February 24, 2018

The Advocate's Toolbox

On the Radar Teen: World War II Round-up

The study of World War II is part of every standard middle school and high school curriculum in the United States. The question is, how do you keep it interesting for these readers? These titles keep it mixed up, from a graphic novel recounting the incredible journey of two girls who survived German death camps to the story of an American pilot who made a real difference by dropping candy to the children of Berlin.

5212otrraoul(Original Import)BORDEN, Louise. His Name Was Raoul Wallenberg: Courage, Rescue, and Mystery During World War II. Houghton Harcourt, 2012. ISBN 9780618507559. JLG level: HH: history-high school (grades 10 & up)

Wallenberg, a Gentile from an influential Swedish banking family, saved thousands of Jews from being sent from Hungary to Nazi concentration camps. This account is highly detailed yet readable, and includes many resources, including a bibliography, links to videos, and archived material. The generous use of photos makes this attractive to browsers and adds an additional layer of authenticity.

5212otrsearch(Original Import)HEUVEL, Eric with Ruud van der Rol and Lies Schippers. The Search. Farrar. 2009. JLG level: C+: advanced readers (grades 6-9)

Helena and Esther, child survivors of World War II and the Holocaust, tell their grandsons about their respective experiences, linking family history to the Dutch Resistance and the death camps. This graphic novel captures the emotions of the characters and the difficult circumstances, with smart narrative that keeps the story moving. Good choice for older reluctant readers.

5212otrghosts(Original Import)SEIPLE, Samantha. Ghosts in the Fog: The Untold Story of Alaska’s World War II Invasion. Scholastic, 2011. ISBN 9780545296540. JLG Level: HH: history-high school (grades 10 & up)

Most Americans today wouldn’t believe it if told that the Japanese invaded Alaska in World War II following the bombing of Pearl Harbor. Seiple fills this hole in our country’s history with this highly researched and detailed account of the invasion and defense of Alaska’s Aleutian Islands in June of 1942. By summer 1943, the battle was over, and 1,000 men had died. Many first-person accounts and black-and-white photographs make this a truly special book.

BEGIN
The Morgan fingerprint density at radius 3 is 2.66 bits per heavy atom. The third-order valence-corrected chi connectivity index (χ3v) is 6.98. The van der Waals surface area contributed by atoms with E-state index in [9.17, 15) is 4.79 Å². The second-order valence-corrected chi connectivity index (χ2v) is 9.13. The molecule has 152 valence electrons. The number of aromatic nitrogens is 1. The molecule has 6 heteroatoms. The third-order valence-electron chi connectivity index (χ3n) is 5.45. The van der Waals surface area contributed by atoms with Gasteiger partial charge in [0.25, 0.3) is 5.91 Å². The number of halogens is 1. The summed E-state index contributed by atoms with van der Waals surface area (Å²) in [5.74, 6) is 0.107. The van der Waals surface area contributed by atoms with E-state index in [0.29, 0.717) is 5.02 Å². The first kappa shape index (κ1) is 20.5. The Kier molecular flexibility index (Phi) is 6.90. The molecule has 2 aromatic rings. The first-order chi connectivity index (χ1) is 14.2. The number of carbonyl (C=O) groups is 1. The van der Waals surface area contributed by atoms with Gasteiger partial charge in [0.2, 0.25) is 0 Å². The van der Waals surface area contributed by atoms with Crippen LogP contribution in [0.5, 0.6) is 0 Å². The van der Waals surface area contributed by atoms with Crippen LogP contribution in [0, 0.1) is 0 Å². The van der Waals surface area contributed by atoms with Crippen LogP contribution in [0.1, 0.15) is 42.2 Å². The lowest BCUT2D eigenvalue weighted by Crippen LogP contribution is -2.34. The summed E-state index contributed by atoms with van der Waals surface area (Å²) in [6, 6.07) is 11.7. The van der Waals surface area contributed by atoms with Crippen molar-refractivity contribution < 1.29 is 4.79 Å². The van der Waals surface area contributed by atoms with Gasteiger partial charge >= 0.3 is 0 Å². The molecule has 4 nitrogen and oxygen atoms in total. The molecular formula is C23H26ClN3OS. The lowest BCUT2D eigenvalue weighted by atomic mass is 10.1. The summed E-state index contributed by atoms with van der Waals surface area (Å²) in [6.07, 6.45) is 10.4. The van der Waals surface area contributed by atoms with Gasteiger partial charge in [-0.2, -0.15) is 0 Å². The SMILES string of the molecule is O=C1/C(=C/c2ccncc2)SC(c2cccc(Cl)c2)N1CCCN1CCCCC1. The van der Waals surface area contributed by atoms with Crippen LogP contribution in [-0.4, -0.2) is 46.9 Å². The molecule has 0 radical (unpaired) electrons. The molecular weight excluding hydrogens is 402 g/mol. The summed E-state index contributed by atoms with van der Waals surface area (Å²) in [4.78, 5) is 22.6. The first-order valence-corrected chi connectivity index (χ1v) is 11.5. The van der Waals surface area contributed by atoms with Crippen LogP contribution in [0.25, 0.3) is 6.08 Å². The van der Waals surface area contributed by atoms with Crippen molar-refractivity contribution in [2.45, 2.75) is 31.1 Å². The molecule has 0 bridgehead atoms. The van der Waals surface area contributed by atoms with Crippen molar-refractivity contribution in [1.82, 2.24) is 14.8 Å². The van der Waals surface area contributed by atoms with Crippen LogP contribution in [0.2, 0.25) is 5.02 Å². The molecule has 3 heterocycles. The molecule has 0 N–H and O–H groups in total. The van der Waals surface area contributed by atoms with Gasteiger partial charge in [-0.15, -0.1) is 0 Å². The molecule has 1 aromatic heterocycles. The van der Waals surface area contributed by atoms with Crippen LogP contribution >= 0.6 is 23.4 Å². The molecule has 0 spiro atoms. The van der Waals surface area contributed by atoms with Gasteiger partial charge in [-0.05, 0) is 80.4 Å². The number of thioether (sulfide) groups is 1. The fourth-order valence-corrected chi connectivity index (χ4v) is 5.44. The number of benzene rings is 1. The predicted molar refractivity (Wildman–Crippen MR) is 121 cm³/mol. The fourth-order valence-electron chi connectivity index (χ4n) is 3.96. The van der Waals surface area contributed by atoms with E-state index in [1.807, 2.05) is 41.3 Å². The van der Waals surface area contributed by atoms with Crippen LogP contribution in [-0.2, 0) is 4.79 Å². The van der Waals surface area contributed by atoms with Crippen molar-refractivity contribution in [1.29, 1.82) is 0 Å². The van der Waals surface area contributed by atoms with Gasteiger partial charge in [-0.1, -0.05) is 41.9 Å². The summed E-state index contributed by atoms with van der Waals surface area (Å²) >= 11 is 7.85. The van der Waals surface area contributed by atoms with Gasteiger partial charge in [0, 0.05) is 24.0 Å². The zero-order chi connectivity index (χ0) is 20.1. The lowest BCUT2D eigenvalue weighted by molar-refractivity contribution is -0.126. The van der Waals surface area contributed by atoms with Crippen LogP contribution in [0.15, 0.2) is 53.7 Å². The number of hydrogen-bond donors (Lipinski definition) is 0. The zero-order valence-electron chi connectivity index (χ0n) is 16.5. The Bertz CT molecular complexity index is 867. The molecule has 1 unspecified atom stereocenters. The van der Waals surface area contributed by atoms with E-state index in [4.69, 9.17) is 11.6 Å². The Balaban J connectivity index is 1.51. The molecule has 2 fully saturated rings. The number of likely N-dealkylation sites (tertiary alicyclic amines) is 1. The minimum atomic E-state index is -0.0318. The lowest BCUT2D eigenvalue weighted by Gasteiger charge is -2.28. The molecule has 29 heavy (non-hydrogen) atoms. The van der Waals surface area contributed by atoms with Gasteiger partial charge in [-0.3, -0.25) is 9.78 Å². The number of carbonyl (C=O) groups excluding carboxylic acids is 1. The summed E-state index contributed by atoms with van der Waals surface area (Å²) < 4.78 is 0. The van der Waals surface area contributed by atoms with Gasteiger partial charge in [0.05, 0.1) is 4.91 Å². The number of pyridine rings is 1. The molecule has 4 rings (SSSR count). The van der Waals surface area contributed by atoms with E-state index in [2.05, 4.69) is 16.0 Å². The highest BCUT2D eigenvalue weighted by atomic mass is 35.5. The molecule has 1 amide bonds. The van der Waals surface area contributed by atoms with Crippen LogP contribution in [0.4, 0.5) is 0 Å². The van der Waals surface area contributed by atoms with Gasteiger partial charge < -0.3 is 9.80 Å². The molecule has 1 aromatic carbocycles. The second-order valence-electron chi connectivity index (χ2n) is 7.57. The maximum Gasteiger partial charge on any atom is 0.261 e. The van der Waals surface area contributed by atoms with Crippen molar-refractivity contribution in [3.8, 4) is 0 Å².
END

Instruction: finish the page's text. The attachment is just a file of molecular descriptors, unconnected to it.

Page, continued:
51212otrcandy(Original Import)TUNNELL, Michael O. Candy Bomber: The Story of the Berlin Airlift’s “Chocolate Pilot.” Charlesbridge, 2010. ISBN 9781580893367. JLG Level: NE: nonfiction elementary (grades 2-6)

Author Michael Tunnell admits to having a fascination with true stories of children surviving against the odds, just one of the factors that led him to write this account of how American Air Force Lieutenant Gail Halvorsen dropped candy over West Berlin during the Berlin Airlift. He was able to meet with Halvorsen several times while writing the book, which undoubtedly contributed to the rich details and descriptions. An author’s note, selected references, further reading, and an index are included. Though leveled for younger readers, the photos and personal connection between Tunnell and Halvorsen make this an entertaining and informative read for all ages.

Junior Library Guild is a collection development service that helps school and public libraries acquire the best new children’s and young adult books. Year after year, Junior Library Guild’s book selections go on to win awards, collect starred or favorable reviews, and earn industry honors. Visit them at JuniorLibraryGuild.com.

This article originally appeared in School Library Journal‘s enewsletter SLJTeen. Subscribe here.

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Dodie Ownes About Dodie Ownes

Dodie Ownes left the glamorous world of retrospective conversion and disco to jump on the library vendor train. Since then, she has been learning at the feet of the masters about all things library. Dodie lives in Golden, Colorado, where even the sign which arches the main street says "Howdy."

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